North Korea denies selling weapons to Russia and says it doesn’t plan to do so in the future as well. This has come in the wake of US reports that Moscow was relying on Pyongyang to restock its weaponry.
US officials said earlier that Russia could purchase rockets and artillery shells from North Korea. They had earlier said that, Russia’s efforts to turn to others and also make alleged purchases of Iranian weapons, is a sign that Western sanctions were holding back Russia’s efforts in the Ukraine war. However, Russia denied all these claims in the reports at the time.
The United Nations’ sanctions make it illegal to move arms between the two countries. On Thursday, an unnamed official at North Korea’s defence ministry said, in a statement covered by North Korean state media KCNA, “We have never exported weapons or ammunition to Russia before and we will not plan to export them.”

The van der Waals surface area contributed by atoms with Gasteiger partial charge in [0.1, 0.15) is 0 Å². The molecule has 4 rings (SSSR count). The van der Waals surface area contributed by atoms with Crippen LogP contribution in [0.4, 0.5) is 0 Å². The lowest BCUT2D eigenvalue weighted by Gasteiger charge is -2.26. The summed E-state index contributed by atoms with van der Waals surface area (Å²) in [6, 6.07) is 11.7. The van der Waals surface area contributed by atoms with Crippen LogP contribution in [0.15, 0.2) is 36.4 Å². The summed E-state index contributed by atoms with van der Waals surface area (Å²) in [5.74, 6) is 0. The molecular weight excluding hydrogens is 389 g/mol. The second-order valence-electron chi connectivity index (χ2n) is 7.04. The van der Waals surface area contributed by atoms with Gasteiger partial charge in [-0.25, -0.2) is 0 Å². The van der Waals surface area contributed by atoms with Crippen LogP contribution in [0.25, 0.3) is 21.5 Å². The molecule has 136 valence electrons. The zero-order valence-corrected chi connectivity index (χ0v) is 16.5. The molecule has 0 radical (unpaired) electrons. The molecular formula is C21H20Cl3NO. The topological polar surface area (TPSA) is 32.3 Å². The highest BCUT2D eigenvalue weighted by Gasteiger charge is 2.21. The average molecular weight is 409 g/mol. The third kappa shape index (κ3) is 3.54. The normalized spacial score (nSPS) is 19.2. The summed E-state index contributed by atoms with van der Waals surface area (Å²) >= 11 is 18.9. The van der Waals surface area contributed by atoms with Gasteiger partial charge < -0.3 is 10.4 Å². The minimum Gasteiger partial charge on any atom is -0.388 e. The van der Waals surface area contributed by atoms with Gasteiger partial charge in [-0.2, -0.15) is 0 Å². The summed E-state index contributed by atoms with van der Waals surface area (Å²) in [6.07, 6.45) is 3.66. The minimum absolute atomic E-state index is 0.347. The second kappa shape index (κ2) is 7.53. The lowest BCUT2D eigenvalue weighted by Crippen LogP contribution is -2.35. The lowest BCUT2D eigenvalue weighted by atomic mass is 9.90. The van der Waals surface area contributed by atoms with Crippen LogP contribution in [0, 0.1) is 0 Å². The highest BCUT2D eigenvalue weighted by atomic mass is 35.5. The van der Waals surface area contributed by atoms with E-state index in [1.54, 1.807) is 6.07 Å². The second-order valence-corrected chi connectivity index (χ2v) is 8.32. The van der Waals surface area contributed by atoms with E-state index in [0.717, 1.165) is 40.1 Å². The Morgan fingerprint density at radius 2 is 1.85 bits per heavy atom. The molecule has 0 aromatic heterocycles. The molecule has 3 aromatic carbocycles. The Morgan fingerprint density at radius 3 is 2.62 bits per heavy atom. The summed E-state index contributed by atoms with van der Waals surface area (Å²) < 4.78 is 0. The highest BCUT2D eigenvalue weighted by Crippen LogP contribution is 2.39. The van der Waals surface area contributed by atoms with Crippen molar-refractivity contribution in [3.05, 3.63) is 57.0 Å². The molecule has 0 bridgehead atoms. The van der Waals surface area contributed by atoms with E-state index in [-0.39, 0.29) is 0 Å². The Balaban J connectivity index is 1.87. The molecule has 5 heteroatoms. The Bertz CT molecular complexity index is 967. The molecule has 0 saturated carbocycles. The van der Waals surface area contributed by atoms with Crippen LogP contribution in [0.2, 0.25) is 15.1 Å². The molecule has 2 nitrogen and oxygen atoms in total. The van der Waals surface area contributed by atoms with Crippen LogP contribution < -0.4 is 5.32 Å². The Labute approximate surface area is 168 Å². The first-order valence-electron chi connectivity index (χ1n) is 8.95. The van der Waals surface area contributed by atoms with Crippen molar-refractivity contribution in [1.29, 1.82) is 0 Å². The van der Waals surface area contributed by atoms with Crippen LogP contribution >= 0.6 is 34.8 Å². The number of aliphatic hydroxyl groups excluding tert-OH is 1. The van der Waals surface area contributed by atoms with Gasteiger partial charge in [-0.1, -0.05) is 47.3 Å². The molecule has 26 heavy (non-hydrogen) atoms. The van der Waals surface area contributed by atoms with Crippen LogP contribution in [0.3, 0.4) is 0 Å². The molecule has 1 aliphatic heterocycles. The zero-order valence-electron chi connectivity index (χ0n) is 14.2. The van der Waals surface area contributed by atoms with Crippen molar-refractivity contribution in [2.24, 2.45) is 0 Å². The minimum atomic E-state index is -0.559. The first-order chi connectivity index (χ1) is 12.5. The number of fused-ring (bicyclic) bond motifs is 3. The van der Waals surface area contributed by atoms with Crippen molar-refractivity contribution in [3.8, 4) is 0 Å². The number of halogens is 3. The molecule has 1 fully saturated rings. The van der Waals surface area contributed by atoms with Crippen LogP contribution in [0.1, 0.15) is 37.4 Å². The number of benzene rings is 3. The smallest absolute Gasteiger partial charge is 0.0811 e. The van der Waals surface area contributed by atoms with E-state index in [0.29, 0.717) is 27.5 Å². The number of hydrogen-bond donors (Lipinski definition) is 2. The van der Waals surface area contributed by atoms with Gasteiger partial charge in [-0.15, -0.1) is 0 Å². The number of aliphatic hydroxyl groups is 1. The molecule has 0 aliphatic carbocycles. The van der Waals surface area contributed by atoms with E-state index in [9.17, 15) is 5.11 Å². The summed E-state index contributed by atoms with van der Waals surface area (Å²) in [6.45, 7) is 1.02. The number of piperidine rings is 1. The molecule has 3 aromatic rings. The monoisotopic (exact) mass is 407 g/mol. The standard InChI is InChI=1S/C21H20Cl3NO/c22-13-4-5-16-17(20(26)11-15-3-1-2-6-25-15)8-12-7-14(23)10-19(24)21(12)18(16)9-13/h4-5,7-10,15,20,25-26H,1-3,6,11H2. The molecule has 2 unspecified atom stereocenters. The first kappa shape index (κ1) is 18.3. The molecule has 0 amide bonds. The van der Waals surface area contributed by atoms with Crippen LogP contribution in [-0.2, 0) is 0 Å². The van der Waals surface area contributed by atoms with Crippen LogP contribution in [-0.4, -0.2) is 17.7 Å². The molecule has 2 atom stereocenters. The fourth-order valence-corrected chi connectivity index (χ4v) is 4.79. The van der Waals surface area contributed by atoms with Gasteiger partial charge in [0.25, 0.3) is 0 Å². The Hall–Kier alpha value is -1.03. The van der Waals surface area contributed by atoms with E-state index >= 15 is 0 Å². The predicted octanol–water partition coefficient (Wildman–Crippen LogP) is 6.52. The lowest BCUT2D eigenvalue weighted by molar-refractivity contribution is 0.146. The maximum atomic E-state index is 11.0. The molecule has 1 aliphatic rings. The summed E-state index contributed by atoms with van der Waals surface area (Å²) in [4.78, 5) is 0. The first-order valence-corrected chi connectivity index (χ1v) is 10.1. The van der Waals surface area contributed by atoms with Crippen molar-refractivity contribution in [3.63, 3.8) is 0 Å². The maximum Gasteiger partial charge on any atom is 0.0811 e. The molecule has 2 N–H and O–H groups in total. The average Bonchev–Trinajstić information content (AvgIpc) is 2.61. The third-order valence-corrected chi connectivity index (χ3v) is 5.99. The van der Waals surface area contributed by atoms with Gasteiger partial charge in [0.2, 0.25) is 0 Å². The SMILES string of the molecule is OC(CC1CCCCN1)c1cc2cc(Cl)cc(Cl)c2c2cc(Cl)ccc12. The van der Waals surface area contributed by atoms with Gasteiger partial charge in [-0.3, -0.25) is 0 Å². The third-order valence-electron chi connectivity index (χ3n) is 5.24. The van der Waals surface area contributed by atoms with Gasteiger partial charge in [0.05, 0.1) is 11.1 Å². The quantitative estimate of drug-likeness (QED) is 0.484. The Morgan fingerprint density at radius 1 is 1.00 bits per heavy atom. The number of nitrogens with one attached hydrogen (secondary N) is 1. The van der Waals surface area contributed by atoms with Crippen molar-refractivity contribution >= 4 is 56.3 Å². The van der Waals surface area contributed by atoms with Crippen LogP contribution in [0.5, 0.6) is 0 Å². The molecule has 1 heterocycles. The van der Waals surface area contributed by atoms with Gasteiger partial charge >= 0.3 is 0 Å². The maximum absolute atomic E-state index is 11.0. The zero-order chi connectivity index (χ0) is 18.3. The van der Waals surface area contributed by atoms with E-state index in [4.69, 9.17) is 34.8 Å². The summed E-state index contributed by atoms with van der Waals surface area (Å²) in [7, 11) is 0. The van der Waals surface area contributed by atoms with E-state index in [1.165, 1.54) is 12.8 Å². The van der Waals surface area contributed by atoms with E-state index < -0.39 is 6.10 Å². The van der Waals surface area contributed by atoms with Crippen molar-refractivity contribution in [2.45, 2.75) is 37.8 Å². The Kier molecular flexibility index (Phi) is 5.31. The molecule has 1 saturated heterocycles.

Furthermore, the official accused the US and what Pyongyang considers “hostile forces”, of spreading stories to “pursue its base political and military aims”.
In early September, a US State Department spokesman said Russia’s North Korean purchases “could include literally millions of rounds, rockets and artillery shells.”
However, National Security Council spokesman John Kirby later said, “the purchases had not yet been completed and there was no evidence to suggest the weapons would be used in the Ukraine war.”
Russia has suffered huge financial loss in terms of its military even with using huge stock of weapons such as cruise missiles. Ukrainian forces wreak huge losses with the help of Western weapons in the recent months.
Many of North Korea’s Russian-designed weapons hail from the Soviet era, but it has missiles similar to Russian ones. North Korea’s support to Russia was clear when in July it included itself in the list of countries officially recognizing two Russian-backed separatist regions in eastern Ukraine. As a result, Ukraine cut off all diplomatic ties with Pyongyang.
Earlier in September, Russian president Vladimir Putin vowed to expand their “comprehensive and constructive bilateral relations” in a letter to his counterpart Kim Jong-un.